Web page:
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     Volume 8 Issue 58 | February 20, 2009 |

  Cover Story
  Special Feature
  Ekushey Grantha   Mela
  Photo Feature
  Writing the Wrong
  Straight Talk
  Star Diary
  Book Review
  Post Script

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Desecrating the Mosque
It is not only traumatic but also unexpected to see the way we are polluting the environment of the mosques of our country. What has happened in the consecutive Jumma prayers in the last couple of weeks is nothing but desecration of the Baitul Mukarram mosque, an icon of Islam in Bangladesh. Some Islamic parties have been using the mosque as the centre of their political activities. Whenever any clashes break out, they store their weapons in the mosque and use it as a hiding ground as police are not allowed to enter in the mosque. The shoe throwing scandal centring on the appointment of Imam Nuruddin has left me in a state of shock and disbelief. Mosques are places where people go to spiritually connect themselves with Allah in a calm and quiet environment. People of all classes say their prayers forgetting the difference of wealth and rank behind the Imam. The government should take the matter into account and save the honour of a holy place from the clutches of the evildoers.
Shakawat Hossain
Department Of Accounting
Final Year
Govt City College Chittagong


The shoe-throwing incident inside the Baitul Mukarram Mosque centring around the issue on appointment of new khatib has proved further how fanaticism has grown in our country. It seems that the system has completely succumbed to the fanatics. If we look at the time of the previous caretaker government we see that the previous government has also surrendered to the fundamentalists and without any argument they have removed the Baul sculptures. But nobody was arrested for the crime. Why did the then government simply yield to the zealots? It seems that the rulers thought the group of fundamentalists were so powerful that any action taken against them might have brought chaos.
It is time the government rights these wrongs by taking action against the fanatics.
Subir Das
Dept. of Naval Architecture and Marine Engineering
BUET, Dhaka

Musings at Midnight
I was both outraged and saddened by A Roman Column "Musings At Midnight" (January 30, 2009). Neeman Sobhan's outburst against women who wear the hijab has a hollow ring on several counts. Millions of women in our towns and villages wear the hijab or the burqah with dignity, and it is very much part of our culture. Our grandmothers did not try to "get rid of the pernicious purdah". While fighting to claim their rightful place in society, they wore it as a badge of honour. So do we wear it today as a token of our belief? I am a medical doctor and I never found the hijab "regressive" as Ms. Sobhan claims. I am a Bangladeshi Muslim. I choose to wear it not because I am trying to "become Arab" but because I find that the Qur'an commands me to wear it. I would find it hypocritical to claim to be Muslim, yet denounce Islam's basic tenets. For me, it is as simple as that. It is a personal choice, and nobody should make fun of it.
I do not know what the writer means by Bangalis having our "own brand of religion and spirituality". If we follow that line of reasoning to its logical conclusion, Islam would be an "Arab" religion too!
Neeman Sobhan weeps for Palestinian children, and laments Arab disunity. She forgets that what makes Israel strong is unity among the Jewish people worldwide. It is this unity that makes superpowers like the USA take notice, and forces them to support Israel's stance. The basis for that unity is their Jewish faith. When American Jews gather to celebrate Hanukkah, they don't dismiss the skullcap as a "Middle Eastern invention". They are not apologetic about their beliefs. Perhaps a little more respect for our religion would be a good first step towards Muslim unity?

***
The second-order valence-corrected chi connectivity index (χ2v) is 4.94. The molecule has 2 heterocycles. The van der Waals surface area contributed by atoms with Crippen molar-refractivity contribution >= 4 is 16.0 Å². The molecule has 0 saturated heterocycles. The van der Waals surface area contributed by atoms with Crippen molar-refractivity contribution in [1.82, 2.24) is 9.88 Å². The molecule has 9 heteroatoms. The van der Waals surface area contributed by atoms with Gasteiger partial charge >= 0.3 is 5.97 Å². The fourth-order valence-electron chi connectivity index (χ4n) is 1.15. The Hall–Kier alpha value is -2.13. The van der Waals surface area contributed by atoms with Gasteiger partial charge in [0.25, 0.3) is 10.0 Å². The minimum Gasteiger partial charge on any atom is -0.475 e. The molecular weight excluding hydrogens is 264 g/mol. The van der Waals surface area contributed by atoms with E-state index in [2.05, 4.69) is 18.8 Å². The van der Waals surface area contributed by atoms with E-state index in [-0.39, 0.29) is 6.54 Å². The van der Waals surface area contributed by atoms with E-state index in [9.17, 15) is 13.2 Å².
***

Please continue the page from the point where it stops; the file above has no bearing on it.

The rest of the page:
Dr Mansura Akhtar Shammi
Bangabandhu Sheikh Mujib Medical University

Textbook Crisis Again!
With the academic year of the secondary level students of the country already in progress from this month, as many as 50 per cent of the students will have to wait to get the books prescribed by National Curriculum and Textbook Board (NCTB) due to an artificial crisis believed to have been created by NCTB itself and syndicates of textbook publishers and sellers to earn illegal profit. The situation prevailing now, however, is not new at all as the failure and indifference of the authority concerned have been reflected time and again.
But this year the crisis seems to be more acute than before. In the past, lesser number of books used to be published than the actual demand as about 30 percent of old books were recycled every year. But recently the syllabus of the secondary level students have been modified with the introduction of a new system, known as 'creative question method', which leads every student to buy a new set of books. This causes the demand to be higher.
Being fully aware of the new syllabus, the NCTB's decision to print around two and a half crore books has been puzzling, whereas the actual demand was estimated to be over five crore. Interestingly, the textbook publishers and NCTB are blaming each other for the situation mainly created by them!
Teachers, students and guardians are facing big problems in getting the required number of books to continue the academic activities. On top of it all many teachers are still unaware of the new teaching method, as necessary training has not been given to them. If it goes on like this, achieving a good standard of education will no doubt remain a far cry.
Sarwar Hussain
Dept. of Computer Science & Engineering
University of Chittagong

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